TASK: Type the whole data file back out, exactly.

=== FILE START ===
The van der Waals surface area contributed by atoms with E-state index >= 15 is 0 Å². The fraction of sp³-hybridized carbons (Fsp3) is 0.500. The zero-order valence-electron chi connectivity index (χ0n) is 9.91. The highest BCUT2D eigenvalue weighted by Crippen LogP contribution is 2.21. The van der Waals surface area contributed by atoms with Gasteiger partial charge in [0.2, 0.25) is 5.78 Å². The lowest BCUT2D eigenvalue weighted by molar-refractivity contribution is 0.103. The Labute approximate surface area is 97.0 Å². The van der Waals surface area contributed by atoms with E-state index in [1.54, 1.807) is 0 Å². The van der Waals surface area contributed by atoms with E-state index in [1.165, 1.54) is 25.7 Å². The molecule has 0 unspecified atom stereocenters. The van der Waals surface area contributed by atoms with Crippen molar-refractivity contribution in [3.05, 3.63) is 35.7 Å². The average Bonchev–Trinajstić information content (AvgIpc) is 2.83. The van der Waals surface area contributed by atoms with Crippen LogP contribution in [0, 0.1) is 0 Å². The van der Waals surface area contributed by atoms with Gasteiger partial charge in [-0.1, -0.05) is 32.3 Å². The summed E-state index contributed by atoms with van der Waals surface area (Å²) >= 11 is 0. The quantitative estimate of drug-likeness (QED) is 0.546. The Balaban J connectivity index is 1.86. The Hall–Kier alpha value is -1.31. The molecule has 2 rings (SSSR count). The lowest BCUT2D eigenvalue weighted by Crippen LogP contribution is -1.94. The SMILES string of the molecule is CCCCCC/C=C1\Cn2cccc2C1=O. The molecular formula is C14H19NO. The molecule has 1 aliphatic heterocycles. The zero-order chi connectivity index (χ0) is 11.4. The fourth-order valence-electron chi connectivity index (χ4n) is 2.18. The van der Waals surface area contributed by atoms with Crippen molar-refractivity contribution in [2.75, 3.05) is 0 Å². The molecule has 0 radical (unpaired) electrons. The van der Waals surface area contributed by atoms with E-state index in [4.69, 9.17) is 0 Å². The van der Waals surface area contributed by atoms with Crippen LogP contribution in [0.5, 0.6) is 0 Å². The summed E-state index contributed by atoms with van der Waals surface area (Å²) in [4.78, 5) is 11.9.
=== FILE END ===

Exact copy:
The van der Waals surface area contributed by atoms with E-state index >= 15 is 0 Å². The fraction of sp³-hybridized carbons (Fsp3) is 0.500. The zero-order valence-electron chi connectivity index (χ0n) is 9.91. The highest BCUT2D eigenvalue weighted by Crippen LogP contribution is 2.21. The van der Waals surface area contributed by atoms with Gasteiger partial charge in [0.2, 0.25) is 5.78 Å². The lowest BCUT2D eigenvalue weighted by molar-refractivity contribution is 0.103. The Labute approximate surface area is 97.0 Å². The van der Waals surface area contributed by atoms with E-state index in [1.54, 1.807) is 0 Å². The van der Waals surface area contributed by atoms with E-state index in [1.165, 1.54) is 25.7 Å². The molecule has 0 unspecified atom stereocenters. The van der Waals surface area contributed by atoms with Crippen molar-refractivity contribution in [3.05, 3.63) is 35.7 Å². The average Bonchev–Trinajstić information content (AvgIpc) is 2.83. The van der Waals surface area contributed by atoms with Crippen LogP contribution in [0, 0.1) is 0 Å². The van der Waals surface area contributed by atoms with Gasteiger partial charge in [-0.1, -0.05) is 32.3 Å². The summed E-state index contributed by atoms with van der Waals surface area (Å²) >= 11 is 0. The quantitative estimate of drug-likeness (QED) is 0.546. The Balaban J connectivity index is 1.86. The Hall–Kier alpha value is -1.31. The molecule has 2 rings (SSSR count). The lowest BCUT2D eigenvalue weighted by Crippen LogP contribution is -1.94. The SMILES string of the molecule is CCCCCC/C=C1\Cn2cccc2C1=O. The molecular formula is C14H19NO. The molecule has 1 aliphatic heterocycles. The zero-order chi connectivity index (χ0) is 11.4. The fourth-order valence-electron chi connectivity index (χ4n) is 2.18. The van der Waals surface area contributed by atoms with Crippen molar-refractivity contribution in [2.75, 3.05) is 0 Å². The molecule has 0 radical (unpaired) electrons. The van der Waals surface area contributed by atoms with E-state index in [4.69, 9.17) is 0 Å². The van der Waals surface area contributed by atoms with Crippen LogP contribution in [0.5, 0.6) is 0 Å². The summed E-state index contributed by atoms with van der Waals surface area (Å²) in [4.78, 5) is 11.9.